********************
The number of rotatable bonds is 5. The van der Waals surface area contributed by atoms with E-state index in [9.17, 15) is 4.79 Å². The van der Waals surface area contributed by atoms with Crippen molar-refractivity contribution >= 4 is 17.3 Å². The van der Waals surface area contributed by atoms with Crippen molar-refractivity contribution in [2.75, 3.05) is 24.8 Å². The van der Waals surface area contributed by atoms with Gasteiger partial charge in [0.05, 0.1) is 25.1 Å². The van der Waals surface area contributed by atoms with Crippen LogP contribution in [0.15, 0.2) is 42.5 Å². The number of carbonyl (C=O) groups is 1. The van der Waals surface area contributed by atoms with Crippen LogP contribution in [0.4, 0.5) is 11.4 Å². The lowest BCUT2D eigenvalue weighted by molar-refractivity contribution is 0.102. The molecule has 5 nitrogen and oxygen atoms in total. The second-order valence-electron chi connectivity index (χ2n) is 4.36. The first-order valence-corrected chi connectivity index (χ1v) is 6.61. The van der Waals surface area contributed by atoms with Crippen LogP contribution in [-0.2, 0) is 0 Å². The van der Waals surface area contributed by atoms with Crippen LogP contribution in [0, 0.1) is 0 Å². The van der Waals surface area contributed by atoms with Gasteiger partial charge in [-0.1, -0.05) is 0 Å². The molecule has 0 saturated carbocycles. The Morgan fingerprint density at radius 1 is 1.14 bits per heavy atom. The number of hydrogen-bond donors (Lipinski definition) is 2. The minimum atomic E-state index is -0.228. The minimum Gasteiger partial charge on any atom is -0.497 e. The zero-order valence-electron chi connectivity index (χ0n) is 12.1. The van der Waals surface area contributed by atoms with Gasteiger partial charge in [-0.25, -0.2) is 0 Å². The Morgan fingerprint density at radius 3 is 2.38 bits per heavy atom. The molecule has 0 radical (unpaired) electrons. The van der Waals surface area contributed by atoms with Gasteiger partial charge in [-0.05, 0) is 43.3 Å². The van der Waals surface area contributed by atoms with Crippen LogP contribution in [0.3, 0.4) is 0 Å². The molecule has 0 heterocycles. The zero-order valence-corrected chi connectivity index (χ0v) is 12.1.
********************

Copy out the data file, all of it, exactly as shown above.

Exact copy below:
The number of rotatable bonds is 5. The van der Waals surface area contributed by atoms with E-state index in [9.17, 15) is 4.79 Å². The van der Waals surface area contributed by atoms with Crippen molar-refractivity contribution >= 4 is 17.3 Å². The van der Waals surface area contributed by atoms with Crippen molar-refractivity contribution in [2.75, 3.05) is 24.8 Å². The van der Waals surface area contributed by atoms with Gasteiger partial charge in [0.05, 0.1) is 25.1 Å². The van der Waals surface area contributed by atoms with Crippen LogP contribution in [0.15, 0.2) is 42.5 Å². The number of carbonyl (C=O) groups is 1. The van der Waals surface area contributed by atoms with Crippen LogP contribution in [0.4, 0.5) is 11.4 Å². The lowest BCUT2D eigenvalue weighted by molar-refractivity contribution is 0.102. The molecule has 5 nitrogen and oxygen atoms in total. The second-order valence-electron chi connectivity index (χ2n) is 4.36. The first-order valence-corrected chi connectivity index (χ1v) is 6.61. The van der Waals surface area contributed by atoms with Crippen LogP contribution in [-0.2, 0) is 0 Å². The van der Waals surface area contributed by atoms with Crippen LogP contribution in [0, 0.1) is 0 Å². The van der Waals surface area contributed by atoms with Gasteiger partial charge in [-0.1, -0.05) is 0 Å². The molecule has 0 saturated carbocycles. The Morgan fingerprint density at radius 1 is 1.14 bits per heavy atom. The number of hydrogen-bond donors (Lipinski definition) is 2. The minimum atomic E-state index is -0.228. The minimum Gasteiger partial charge on any atom is -0.497 e. The zero-order valence-electron chi connectivity index (χ0n) is 12.1. The van der Waals surface area contributed by atoms with Gasteiger partial charge in [-0.25, -0.2) is 0 Å². The Morgan fingerprint density at radius 3 is 2.38 bits per heavy atom. The molecule has 0 radical (unpaired) electrons. The van der Waals surface area contributed by atoms with Gasteiger partial charge in [-0.05, 0) is 43.3 Å². The van der Waals surface area contributed by atoms with Crippen LogP contribution in [0.3, 0.4) is 0 Å². The molecule has 0 heterocycles. The zero-order valence-corrected chi connectivity index (χ0v) is 12.1.